The house is located on the top section of a northern slope in a former arboretum of 1.57 ha. The siting and size of the building were greatly influenced by an original holiday cottage – the foundations of which were partly used – as well as the close proximity of grown oak and spruce trees.
The investor commissioned an economical house with light, spacious rooms closely integrated with its surroundings.
The building is designed on three levels – an open living ground floor, a closed bedroom floor, and a roof terrace. The ground floor is conceived as a single space with a central core containing a kitchen counter and cabinets, a utility room, storage, staircase and fireplace. The living space and kitchen can be separated from the southern part – a corridor used as a conservatory – by a sliding wall. Thanks to the position of the core, the perimeter of the ground floor could be opened to obtain a panoramic view of the surrounding nature. The upper floor is designed as a quiet, enclosed level with a study, master bedroom, children’s room and a large bathroom. Narrow bedroom windows provide views of the garden. A large window above the bathtub in the bathroom boasts a view of treetops. A “secret” staircase leads from the bedroom via the façade to the live-in roof terrace as a place for outdoor relaxation.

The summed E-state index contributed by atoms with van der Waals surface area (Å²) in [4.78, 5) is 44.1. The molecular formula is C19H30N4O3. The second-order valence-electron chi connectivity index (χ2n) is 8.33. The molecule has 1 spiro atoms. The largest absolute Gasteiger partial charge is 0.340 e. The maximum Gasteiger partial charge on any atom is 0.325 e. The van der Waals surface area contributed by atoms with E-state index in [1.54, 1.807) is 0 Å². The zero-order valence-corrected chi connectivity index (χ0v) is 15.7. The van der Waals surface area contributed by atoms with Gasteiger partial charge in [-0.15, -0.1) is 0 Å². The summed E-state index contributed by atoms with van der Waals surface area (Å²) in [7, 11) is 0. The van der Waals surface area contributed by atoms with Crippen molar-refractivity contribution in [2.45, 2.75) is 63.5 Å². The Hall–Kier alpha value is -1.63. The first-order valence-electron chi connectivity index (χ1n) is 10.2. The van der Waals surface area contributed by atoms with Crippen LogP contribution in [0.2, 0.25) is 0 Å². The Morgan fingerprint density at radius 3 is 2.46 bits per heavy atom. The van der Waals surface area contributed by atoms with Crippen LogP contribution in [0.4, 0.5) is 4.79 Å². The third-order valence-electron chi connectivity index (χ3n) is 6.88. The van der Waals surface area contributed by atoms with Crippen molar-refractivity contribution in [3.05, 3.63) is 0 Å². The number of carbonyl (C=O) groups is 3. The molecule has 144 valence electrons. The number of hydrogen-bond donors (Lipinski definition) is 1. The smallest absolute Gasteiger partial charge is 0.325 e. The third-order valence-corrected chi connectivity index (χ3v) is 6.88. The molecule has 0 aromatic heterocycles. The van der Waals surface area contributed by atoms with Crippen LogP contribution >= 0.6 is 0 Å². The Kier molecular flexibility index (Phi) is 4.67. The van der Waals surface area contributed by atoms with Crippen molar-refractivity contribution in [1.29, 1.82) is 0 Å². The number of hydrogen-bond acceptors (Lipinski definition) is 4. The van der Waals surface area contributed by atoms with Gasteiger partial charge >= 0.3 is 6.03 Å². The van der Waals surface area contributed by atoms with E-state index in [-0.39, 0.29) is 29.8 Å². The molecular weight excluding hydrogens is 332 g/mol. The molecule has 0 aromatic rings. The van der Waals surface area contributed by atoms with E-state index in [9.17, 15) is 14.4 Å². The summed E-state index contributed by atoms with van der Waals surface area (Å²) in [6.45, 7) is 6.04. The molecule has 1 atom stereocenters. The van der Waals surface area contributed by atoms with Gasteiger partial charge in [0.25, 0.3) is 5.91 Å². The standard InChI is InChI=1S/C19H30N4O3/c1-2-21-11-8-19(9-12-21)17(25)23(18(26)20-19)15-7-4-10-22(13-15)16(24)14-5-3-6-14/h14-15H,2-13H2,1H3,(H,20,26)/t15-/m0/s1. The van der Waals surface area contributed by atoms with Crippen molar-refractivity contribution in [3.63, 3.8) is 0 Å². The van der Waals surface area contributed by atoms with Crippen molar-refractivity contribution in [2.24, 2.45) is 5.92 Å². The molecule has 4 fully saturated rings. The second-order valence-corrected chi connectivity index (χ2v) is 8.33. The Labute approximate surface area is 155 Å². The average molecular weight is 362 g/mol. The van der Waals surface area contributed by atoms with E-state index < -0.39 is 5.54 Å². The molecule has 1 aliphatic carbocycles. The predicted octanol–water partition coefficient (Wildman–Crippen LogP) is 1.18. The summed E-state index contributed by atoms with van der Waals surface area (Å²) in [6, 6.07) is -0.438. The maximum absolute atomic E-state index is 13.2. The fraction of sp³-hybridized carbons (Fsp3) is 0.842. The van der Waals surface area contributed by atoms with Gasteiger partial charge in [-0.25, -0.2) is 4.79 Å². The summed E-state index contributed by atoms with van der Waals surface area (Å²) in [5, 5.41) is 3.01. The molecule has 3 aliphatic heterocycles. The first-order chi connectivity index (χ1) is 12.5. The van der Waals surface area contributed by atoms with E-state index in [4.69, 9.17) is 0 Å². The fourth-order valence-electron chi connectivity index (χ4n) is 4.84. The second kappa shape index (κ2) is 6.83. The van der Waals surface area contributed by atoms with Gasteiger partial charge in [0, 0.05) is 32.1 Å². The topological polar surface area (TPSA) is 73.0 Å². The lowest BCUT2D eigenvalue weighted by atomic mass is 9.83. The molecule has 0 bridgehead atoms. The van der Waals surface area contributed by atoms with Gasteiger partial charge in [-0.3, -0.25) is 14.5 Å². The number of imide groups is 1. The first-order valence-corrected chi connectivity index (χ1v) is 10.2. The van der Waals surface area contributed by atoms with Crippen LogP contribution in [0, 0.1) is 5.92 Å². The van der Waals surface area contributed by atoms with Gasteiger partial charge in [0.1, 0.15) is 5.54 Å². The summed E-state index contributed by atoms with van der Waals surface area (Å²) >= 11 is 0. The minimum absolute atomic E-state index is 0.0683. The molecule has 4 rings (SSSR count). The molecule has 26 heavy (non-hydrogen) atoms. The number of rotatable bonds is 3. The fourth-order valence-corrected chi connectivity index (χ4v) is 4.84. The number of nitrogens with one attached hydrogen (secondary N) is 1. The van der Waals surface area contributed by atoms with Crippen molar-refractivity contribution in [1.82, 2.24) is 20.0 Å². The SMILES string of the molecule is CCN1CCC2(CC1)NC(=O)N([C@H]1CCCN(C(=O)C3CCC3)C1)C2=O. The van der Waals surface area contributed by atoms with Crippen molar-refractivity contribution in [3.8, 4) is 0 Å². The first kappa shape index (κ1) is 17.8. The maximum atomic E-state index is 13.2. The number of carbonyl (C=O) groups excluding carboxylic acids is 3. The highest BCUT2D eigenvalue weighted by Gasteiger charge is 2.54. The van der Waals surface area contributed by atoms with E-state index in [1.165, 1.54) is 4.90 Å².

A wooden, structural skeleton made it possible to reduce the thickness of perimeter walls and expedite the construction process. The perimeter walls at the top floor level are reinforced with OSB boards, which are incorporated into the wall and further serve as a steam-resistant barrier. The ground floor façade consists of full-scale glazing of insulation glass firmly anchored to the load-bearing poles of the construction, small ventilation windows and French windows. The sheathing of the ventilated façade on the top floor is from unshaved boards with a protective surface coat.